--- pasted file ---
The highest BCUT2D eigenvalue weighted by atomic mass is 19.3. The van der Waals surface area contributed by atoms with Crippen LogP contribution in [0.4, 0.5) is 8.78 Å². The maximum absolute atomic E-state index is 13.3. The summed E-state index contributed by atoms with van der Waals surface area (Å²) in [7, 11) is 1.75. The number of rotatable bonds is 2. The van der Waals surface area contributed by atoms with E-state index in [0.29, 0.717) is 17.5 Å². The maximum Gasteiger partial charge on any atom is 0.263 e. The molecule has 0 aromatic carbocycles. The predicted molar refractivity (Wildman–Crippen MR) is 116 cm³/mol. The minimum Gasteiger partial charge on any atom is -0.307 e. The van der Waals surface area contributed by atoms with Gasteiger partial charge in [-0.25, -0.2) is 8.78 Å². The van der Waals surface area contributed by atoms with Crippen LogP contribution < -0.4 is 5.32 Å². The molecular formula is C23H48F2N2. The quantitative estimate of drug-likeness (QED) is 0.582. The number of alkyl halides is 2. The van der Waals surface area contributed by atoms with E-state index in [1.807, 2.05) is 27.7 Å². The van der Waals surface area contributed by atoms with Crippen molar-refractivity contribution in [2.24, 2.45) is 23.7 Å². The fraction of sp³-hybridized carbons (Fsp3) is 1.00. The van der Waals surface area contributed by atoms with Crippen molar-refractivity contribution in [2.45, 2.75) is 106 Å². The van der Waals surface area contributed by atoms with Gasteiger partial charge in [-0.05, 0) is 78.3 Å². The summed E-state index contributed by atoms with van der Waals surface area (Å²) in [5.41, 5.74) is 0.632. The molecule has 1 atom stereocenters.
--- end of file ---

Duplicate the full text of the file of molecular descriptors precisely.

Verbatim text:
The highest BCUT2D eigenvalue weighted by atomic mass is 19.3. The van der Waals surface area contributed by atoms with Crippen LogP contribution in [0.4, 0.5) is 8.78 Å². The maximum absolute atomic E-state index is 13.3. The summed E-state index contributed by atoms with van der Waals surface area (Å²) in [7, 11) is 1.75. The number of rotatable bonds is 2. The van der Waals surface area contributed by atoms with E-state index in [0.29, 0.717) is 17.5 Å². The maximum Gasteiger partial charge on any atom is 0.263 e. The molecule has 0 aromatic carbocycles. The predicted molar refractivity (Wildman–Crippen MR) is 116 cm³/mol. The minimum Gasteiger partial charge on any atom is -0.307 e. The van der Waals surface area contributed by atoms with Gasteiger partial charge in [-0.25, -0.2) is 8.78 Å². The van der Waals surface area contributed by atoms with Crippen LogP contribution < -0.4 is 5.32 Å². The molecular formula is C23H48F2N2. The quantitative estimate of drug-likeness (QED) is 0.582. The number of alkyl halides is 2. The van der Waals surface area contributed by atoms with E-state index in [1.807, 2.05) is 27.7 Å². The van der Waals surface area contributed by atoms with Crippen molar-refractivity contribution in [2.24, 2.45) is 23.7 Å². The fraction of sp³-hybridized carbons (Fsp3) is 1.00. The van der Waals surface area contributed by atoms with Crippen molar-refractivity contribution in [2.45, 2.75) is 106 Å². The van der Waals surface area contributed by atoms with Gasteiger partial charge in [-0.05, 0) is 78.3 Å². The summed E-state index contributed by atoms with van der Waals surface area (Å²) in [5.41, 5.74) is 0.632. The molecule has 1 atom stereocenters.